Staff Reporters
Feb 24, 2021

Spikes Asia Awards 2021: Campaign's contenders

As the juries make their final selections ahead of the March 1 winners announcement, Campaign Asia-Pacific's editorial team has scoured through the 2021 shortlist to pick out the work we expect to win.

Spikes Asia Awards 2021: Campaign's contenders

There are a 682 pieces of work in the Spikes Asia 2021 shortlists, whittled down from 3,223 entries. That's a lot of work to review, so Campaign's editorial team has done the hard yards to pick out some standout campaigns we believe will take home metal in this year's awards.

Each day our editors will review different categories from the 24 total categories in this year's Spikes Asia Awards, not including the Grand Prix and special awards.

We'll select just one piece of work from each of the main categories—but with various subcategories by no means is this an exhaustive list. Really, it's just a bit of a fun, and a chance for our uber-trendy editors to exercise their vocabulary and show off their best creative poses.

Without further ado, today's selection of contenders, in alphabetical order:

'Burnt Christmas Tree' by DDB Sydney

Brand: Australian Red Cross
Category: Outdoor


What it's about: Every Christmas, Sydney’s CBD is packed with festive decorations, including giant Christmas trees in every square. But as Christmas 2019 approached, bushfires were sweeping through rural Australia, destroying hundreds of communities. So to launch Australian Red Cross’ bushfire appeal, DDB Australia quickly mobilised to set up a 'Burnt Christmas tree' art installation made up of pieces of bush-fire-ravaged items including wood and branches and destroyed property like a child's bicycle along with remnant metal implements and materials.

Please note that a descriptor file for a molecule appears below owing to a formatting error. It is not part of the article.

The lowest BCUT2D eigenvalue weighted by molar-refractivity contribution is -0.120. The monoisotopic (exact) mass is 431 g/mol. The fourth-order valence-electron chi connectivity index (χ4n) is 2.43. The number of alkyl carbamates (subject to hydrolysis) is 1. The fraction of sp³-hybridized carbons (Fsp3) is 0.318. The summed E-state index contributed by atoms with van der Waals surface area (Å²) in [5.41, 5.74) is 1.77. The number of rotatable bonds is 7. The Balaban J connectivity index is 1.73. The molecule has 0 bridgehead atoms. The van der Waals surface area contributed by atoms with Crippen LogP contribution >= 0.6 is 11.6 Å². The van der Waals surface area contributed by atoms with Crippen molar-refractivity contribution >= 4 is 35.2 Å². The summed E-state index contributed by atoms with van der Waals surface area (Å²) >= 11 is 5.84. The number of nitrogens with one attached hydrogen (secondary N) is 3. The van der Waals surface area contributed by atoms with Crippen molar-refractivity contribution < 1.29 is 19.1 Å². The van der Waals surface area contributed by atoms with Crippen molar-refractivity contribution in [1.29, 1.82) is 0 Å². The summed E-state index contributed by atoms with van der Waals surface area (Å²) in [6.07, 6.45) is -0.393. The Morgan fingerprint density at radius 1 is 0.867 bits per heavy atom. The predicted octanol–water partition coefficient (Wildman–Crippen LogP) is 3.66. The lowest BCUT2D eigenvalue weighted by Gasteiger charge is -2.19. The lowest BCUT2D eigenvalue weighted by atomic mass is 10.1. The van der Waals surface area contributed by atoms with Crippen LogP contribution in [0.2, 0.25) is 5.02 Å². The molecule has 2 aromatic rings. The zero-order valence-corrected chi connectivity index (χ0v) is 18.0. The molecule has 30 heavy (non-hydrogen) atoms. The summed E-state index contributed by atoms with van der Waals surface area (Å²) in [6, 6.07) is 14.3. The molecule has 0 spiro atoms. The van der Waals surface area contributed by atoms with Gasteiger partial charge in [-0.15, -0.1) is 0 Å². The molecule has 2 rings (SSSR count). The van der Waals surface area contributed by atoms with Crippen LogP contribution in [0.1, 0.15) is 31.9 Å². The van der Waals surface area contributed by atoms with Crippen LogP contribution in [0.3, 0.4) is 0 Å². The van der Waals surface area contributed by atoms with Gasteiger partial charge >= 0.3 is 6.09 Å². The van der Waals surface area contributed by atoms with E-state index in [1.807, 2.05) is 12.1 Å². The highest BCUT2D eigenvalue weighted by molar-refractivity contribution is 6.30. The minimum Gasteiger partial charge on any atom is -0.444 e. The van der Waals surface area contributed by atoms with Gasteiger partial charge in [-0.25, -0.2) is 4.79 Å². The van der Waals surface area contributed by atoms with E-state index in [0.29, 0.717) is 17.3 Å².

Nominated by: Jessica Goodfellow, deputy editor and technology lead

"This visually striking installation was created in just one week and is not only inventive in its use of charred materials, but is incredibly effective at immediately evoking deep empathy—which is exactly what the Australian Red Cross required as it called out for donations to aid those devasted by the fire. It can be challenging for charities to know how to best illustrate why they need funds without being so provocative that it becomes hard to look, but this one strikes the perfect balance. The installation added a personal touch with audio stories from those who survived the fires, and presents under the tree had QR codes that onlookers could scan to donate to the charity—a nice touch that illustrated to passers-by how Christmas gifts could effect real change. The Australian Red Cross recently revealed it received AUD$240 million in donations to its Disaster Relief and Recovery Fund in 2020."

 

 

'Language Sanctuary – Ad Space for Protecting Endangered Language' by Dentsu Tokyo

Brand: Okinawa Times
Category: Print and publishing


What it's about: Since 2009, UNESCO has listed Okinawa's traditional language as endangered. In connection with its 70th anniversary, The Okinawa Times created a special ad space which local small businesses could use for free--but only if they used Okinawan. Ten local businesses took part, and the newspaper also held an exhibition that displayed the posters and other items that used Okinawan.
 
Nominated by: Matthew Miller, managing editor

"This work combines a few elements juries often go for. First, it's a worthy idea from a cultural-preservation point of view. Secondly, it has an altruism angle. I think judges will like that for its own anniversary, the newspaper chose not to brag about itself, but to emphasise its place in the community by not only spotlighting local heritage but also providing small businesses with free advertising. Finally, the artwork is absolutely outstanding—often a key factor in this category where design quality is highly prized. The campaign also already won a graphite pencil at D&AD."

 

 

 

 

'Next% - Speed is your currency' by Mindshare China 

Brand: Nike
Category: Creative ecommerce


What it's about: For Next%, Nike’s fastest running shoe ever, Nike launched a very special, creative, tech and data driven ecommerce campaign to increase brand favorability, create hype for the launch and drive purchase desire. By tracking runner’s speed via China’s most popular running platforms, the speed was identified as a currency to unlock the purchasing access.

Nominated by: Minnie Wang, senior reporter